Charles Darwin in his landmark book “The Origin of Species’ discusses how flora and fauna evolved through the centuries. The different features of each individual species would undergo a process of natural selection by which modification of attributes would naturally occur that would enable the species to adapt and propagate through time. Those modifications that failed to adapt would naturally become extinct.
In this post I discuss how database (DB) technology has evolved over the years. As new requirements arose database technology has had to adapt and newer paradigms have evolved. However, unlike species which became extinct the older versions still exist as they continue o address the earlier problems that remain today.
Here is a short & brief history of evolution of databases
Relational databases: Relational databases had their genesis when E.F Codd of IBM came up with a relational model of organizing data. In this model all data is organized as tables with several rows. In a relational model each row has several columns and one of the columns contains a unique value for each row called primary key. Relational databases have ruled the enterprise domain for more than 3 decades. An enterprise’s data is organized as a set of related tables. Users can query the database using Structured Query Language or SQL.
I remember in the late 1980’s when I started to work in the industry, programming jobs were much sought after by all of us engineering graduates. In those days database jobs were ‘uncool’ and system programming jobs dealing with writing assemblers, compilers were the really cool jobs. I was also susceptible to this prevailing opinion and stayed away from databases. As fate would have it I eventually moved into telecom and telecom protocol work in which I worked for more than 2 decades and have largely maintained my distance from DB.
However it recent times I did want to look brush up whatever little I knew of DB. Recently I was listening to the Coursera course “Introduction to Data Science‘ by Bill Howe. In one of the lectures the professor uttered something that really caught my fancy. He mentions that SQL is probably the closest to natural language. How true! Once the DB schema and tables have been set up, querying the DB for all sorts of data can be done in SQL which is close to natural language. For e.g.
SELECT a,b,c from TABLE S,T where condition X1 AND/OR condition X2
The power of DBs comes from the fact that all the data is organized as tables and enables one to retrieve any sort of data from it. Trying to accomplish this with any other high level programming language would take several hundreds of lines of code and we would have to write functions for each in individual query.
NoSQL databases: However the utility of relational databases decreases as we scale to hundreds of Gbs of data. In this age of the internet and the worldwide web data is easily of the order of several terabytes to a few petabytes. For e.g. Weather modelling, Social networks like FB,Twitter or LinkedIn all need to operate on millions of status updates or tweets per day. Traditional relational databases cannot handle such large sets of data. This is where the concept of NoSQL DB came into existence. NoSQL databases typically store data as key, value pairs. The singular advantage of NoSQL is that the database can scale horizontally or in other words the performance does not degrade with large increases in data size. In NoSQL databases data is hashed and uniformly distributed across commodity servers through a technique known as ‘consistent hashing’. Also data in NoSQL databases is replicated across servers. This architecture of NoSQL databases is based on common, commodity servers which are expected to crash. However this would not affect the NoSQL DB to function correctly. The strength of NoSQL databases comes from the fact that servers can join or leave the NoSQL DB without affecting the functioning of the DB. Some of the more popular examples of NoSQL DB are CouchDB, MongoDB, Riak, Voldemort, Dynamo etc.Do take a look at my post “When NoSQL makes better sense that MySQL”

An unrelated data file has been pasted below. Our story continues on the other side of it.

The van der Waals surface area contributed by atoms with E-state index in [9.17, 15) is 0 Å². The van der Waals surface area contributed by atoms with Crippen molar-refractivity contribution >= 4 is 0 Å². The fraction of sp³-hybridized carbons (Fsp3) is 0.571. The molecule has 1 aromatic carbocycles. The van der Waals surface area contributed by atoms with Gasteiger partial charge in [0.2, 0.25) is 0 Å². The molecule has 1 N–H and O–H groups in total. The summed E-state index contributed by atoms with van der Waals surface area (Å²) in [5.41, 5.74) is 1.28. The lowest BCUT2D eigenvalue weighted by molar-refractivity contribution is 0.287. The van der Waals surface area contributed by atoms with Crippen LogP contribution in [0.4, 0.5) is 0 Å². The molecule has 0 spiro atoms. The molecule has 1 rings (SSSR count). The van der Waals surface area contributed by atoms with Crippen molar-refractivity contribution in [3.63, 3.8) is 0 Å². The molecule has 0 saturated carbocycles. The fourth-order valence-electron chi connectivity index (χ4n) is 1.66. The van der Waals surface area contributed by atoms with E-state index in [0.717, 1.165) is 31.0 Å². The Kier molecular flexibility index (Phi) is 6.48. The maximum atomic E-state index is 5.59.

NewSQL: This variation of DB came into existence as there was a need for extremely fast performance for computing tasks like analytics etc. These DBs exist completely in memory and so the access is blazingly fast. The most famous of DBs of this paradigm is SAP’s HANA.
Graph Databases: Graph databases are the recent entrants into database technology. This strain of databases came into existence to handle associative data more efficiently. In a graph database data is represented as a graph. Nodes in the graph can be entities and edges can be relationships. A search on a graph database will result in a traversal from a specified start node to a specified terminating node. “Friends’ in Facebook, ‘followers/following’ in Twitter and ‘connections’ in LinkedIn all use Graph Database to map association and enable easy search. Graph Databases is what allows these databases to make recommendations like ‘You may know’. E.g. of Graph Database Google’s Graph DB, Neo4j
As we move ahead database technology will continue to evolve into newer architectures to handle